Monzer Shakally, a Syrian who fled his war-torn country five years ago, realized a longtime dream recently when he was accepted into the University of Iowa School of Dentistry.
The 21-year-old biology student, who came to the United States on a student visa to attend school in Des Moines, emigrated from Damascus because it was “getting extremely dangerous.”
“Every day you can leave your house and expect not to come back,” Shakally said about life back home.
But Shakally’s status in the United States is at risk because he and 6,900 Syrians who fall under Temporary Protected Status could lose protections that allow them to stay in the country.
Homeland Security Secretary Kirstjen Nielsen was required to make a decision Tuesday about TPS, which was first issued for Syria in 2012 as it was descending into civil war.
DHS will announce that decision shortly after Tuesday’s deadline, according to a senior DHS official.
“It’s unbelievable that a country like this is even considering turning their backs on people that contribute greatly to society,” said Shakally about the possibility that the administration might end protections for Syrians.
“I’m going to be killed if I go back,” he said.
In 2016 — the most recent extension of the protection — DHS determined that ongoing armed conflict and other extraordinary conditions not only persisted but deteriorated. These conditions “would pose a serious threat to the personal safety of Syrian nationals if they were required to return to their country,” read the government’s 2016 decision.
But recently, the Trump administration announced it was ending protected status for certain countries, citing the temporary nature of the program and changing conditions on the ground.
Earlier this month, DHS announced it was ending protected status for approximately 262,500 Salvadorans with an 18-month delay. Just before Thanksgiving, the administration announced that status for nearly 59,000 Haitians would end in 2019.
The administration has also ended the program for Nicaragua and Sudan.
In addition to the aforementioned countries, five other countries — South Sudan, Somalia, Honduras, Nicaragua and Yemen — have protected status designation. Approximately 436,900 people from the 10 countries had protected status as of Oct. 2017.
A DHS official said Nielsen “is carefully reviewing conditions on the ground” as she makes her decision.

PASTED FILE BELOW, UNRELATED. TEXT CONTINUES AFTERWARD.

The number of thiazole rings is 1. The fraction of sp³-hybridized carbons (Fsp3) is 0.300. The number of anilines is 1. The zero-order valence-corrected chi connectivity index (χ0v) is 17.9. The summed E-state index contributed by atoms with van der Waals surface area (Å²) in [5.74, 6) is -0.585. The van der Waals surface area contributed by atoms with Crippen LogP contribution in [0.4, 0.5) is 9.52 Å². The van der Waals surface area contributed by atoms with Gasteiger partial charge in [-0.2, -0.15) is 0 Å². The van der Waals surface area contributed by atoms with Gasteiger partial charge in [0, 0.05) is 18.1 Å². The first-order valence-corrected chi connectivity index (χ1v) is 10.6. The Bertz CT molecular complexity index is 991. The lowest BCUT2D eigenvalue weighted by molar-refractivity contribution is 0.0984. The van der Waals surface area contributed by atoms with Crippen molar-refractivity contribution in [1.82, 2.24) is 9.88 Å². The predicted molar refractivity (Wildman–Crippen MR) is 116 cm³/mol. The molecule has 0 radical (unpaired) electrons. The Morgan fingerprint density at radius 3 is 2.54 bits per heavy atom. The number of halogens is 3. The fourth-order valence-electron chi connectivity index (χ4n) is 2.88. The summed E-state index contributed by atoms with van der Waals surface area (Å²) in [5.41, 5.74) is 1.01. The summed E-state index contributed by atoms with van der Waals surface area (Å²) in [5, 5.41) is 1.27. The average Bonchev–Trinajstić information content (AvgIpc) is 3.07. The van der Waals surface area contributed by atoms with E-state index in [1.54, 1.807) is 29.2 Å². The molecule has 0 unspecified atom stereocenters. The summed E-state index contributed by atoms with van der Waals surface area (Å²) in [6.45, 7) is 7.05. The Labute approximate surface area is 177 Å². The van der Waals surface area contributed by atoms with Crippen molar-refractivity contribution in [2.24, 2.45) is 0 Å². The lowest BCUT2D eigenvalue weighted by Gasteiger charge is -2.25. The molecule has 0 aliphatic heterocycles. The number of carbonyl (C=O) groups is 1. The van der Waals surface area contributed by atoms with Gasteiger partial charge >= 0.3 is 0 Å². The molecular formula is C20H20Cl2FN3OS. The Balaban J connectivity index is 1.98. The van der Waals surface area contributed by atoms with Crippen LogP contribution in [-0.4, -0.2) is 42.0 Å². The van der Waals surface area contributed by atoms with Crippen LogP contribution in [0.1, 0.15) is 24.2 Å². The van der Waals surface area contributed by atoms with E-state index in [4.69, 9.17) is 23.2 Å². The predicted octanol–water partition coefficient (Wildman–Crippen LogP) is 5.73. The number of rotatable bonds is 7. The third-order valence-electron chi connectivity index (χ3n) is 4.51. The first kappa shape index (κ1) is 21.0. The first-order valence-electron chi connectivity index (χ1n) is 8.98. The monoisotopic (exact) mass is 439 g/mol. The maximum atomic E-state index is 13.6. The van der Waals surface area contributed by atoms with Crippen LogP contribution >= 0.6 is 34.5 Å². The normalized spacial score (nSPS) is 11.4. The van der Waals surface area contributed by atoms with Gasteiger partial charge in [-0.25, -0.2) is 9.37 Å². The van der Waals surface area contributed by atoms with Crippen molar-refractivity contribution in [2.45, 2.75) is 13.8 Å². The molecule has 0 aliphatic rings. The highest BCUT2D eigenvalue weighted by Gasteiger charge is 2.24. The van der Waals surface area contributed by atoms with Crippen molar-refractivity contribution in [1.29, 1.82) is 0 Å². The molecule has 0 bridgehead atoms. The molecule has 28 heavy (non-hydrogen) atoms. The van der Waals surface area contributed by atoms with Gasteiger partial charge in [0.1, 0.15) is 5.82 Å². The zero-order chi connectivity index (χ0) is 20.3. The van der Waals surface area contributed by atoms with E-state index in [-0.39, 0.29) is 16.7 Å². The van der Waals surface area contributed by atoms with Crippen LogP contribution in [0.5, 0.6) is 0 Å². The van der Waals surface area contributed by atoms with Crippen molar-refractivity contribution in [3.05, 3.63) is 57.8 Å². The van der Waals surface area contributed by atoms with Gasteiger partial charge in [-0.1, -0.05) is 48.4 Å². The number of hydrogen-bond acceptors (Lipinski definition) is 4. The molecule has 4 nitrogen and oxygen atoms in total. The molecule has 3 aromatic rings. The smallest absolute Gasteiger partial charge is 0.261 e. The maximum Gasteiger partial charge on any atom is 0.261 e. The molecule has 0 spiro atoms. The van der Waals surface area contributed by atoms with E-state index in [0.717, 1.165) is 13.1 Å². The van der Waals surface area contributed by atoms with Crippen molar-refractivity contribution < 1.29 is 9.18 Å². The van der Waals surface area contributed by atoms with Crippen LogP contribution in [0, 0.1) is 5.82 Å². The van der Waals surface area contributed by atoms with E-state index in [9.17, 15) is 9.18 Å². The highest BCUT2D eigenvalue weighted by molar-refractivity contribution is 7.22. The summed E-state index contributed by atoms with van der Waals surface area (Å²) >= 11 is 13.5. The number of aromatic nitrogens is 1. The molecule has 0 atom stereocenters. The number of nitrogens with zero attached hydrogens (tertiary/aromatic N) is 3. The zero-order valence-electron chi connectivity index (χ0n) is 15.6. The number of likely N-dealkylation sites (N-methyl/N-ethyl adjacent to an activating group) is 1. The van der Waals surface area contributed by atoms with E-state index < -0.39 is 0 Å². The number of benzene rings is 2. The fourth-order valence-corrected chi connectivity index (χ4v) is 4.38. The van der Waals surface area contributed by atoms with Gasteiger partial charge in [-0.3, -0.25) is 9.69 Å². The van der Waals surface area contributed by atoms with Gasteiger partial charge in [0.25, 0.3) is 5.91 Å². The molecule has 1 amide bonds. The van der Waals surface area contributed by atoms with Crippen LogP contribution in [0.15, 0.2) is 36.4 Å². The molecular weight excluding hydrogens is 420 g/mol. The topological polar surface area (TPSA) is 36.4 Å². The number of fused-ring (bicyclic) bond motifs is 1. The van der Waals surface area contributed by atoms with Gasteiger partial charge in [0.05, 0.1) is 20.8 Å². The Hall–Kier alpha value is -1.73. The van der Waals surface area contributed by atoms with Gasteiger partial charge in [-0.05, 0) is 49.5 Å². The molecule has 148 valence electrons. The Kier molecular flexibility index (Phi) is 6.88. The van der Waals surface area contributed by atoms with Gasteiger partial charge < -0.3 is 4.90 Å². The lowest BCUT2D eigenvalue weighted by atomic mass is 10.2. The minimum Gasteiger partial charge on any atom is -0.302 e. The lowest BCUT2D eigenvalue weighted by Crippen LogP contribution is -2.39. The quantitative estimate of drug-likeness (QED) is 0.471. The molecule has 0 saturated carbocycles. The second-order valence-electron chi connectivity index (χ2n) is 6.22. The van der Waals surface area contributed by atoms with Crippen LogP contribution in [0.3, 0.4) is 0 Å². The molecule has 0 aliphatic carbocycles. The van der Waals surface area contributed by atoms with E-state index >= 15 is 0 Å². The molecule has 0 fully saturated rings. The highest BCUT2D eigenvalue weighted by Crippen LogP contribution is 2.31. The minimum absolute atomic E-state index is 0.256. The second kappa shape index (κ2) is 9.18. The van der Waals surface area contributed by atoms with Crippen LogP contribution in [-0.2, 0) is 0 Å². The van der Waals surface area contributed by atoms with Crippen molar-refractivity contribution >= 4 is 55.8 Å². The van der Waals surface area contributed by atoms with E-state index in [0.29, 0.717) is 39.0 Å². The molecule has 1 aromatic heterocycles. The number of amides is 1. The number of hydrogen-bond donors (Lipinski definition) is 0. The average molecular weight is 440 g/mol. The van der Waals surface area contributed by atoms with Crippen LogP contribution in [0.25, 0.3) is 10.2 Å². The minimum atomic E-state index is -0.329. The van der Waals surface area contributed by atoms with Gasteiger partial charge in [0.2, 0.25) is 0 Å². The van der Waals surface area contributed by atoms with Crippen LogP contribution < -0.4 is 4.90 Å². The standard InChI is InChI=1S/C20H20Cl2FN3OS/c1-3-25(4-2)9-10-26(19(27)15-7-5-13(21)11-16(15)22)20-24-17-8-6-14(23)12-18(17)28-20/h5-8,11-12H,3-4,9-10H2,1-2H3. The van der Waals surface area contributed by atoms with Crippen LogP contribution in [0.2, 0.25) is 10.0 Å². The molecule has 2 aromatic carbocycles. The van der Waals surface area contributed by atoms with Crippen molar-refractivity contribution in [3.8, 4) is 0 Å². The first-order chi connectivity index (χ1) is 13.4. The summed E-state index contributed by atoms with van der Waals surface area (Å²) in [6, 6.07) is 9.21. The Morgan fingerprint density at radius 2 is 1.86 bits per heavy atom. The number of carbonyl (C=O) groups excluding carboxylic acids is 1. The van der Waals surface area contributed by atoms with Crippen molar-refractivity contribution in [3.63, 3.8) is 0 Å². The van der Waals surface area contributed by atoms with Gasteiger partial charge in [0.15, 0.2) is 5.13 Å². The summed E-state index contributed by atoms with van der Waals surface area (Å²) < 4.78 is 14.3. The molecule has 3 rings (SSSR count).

But Syrian TPS holders told ABC News they feared about their future if the program ends.
“The uncertainty is killing me,” said Amer Alsabbagh, 23, who was awarded a scholarship at the Illinois Institute of Technology, where he is now working on bachelor’s and master’s degrees in computer science. “Not knowing if I will complete my degree and continue my dream is unbearable.”
Alsabbagh 23, who was studying mechanical engineering at Damascus University in Syria, said he feared for his life then.
“Every day I left [my] house I didn’t know if I would live or die,” Alsabbagh, who emigrated to the U.S. in April 2013, said.
Alsabbagh, who left Syria and joined his sister in the U.S., hopes to earn his Ph.D. and return home to “help rebuild my country from the ashes of civil war.”
Advocates and many lawmakers are calling for a full redesignation of Syrian protected status.
“Sending people back to an active conflict is atrocious to think of,” said Lia Lindsey, senior humanitarian policy advisor at Oxfam America.
Oxfam America is calling for a full redesignation in the short term, as well as a legislative fix in the long term.
DHS could terminate the program, redesignate it or “kick the can down the road” with a short extension, Lindsey said.
Earlier this month, a coalition of immigration, advocacy, and faith groups, including the American Relief Coalition for Syria, sent a letter to DHS and the Department of State calling for the extension and redesignation of TPS for Syria.
“TPS has been incredibly important for thousands of Syrians in the US. It has allowed them to work, to build businesses, to continue their education, but most importantly, to live in peace and security,” said Matthew Chrastek, coordinator for the American Relief Coalition for Syria.
He said Syrians should not be forced to return to a country where violence and the threat of barrel bombs have become normal.
Like other TPS holders, Amr Sinan, 34, said he lives day-to-day with uncertainty. He came to the U.S. in 2013 and applied for both asylum and TPS.
Sinan, a software engineer at Wayfair, said he loves the company and was just promoted to tech-lead manager. He is also pursuing his master’s degree in technological entrepreneurship at Northeastern University.
He said the U.S. is still one of the countries that is considered a “great hope for the world.”
“Most Syrians here are not a burden on the government or this great country. We are hard workers, we pay our taxes and we are just asking for an extension for this great program,” he said.
“If you send Syrians back, you are “sending them to death,” he said.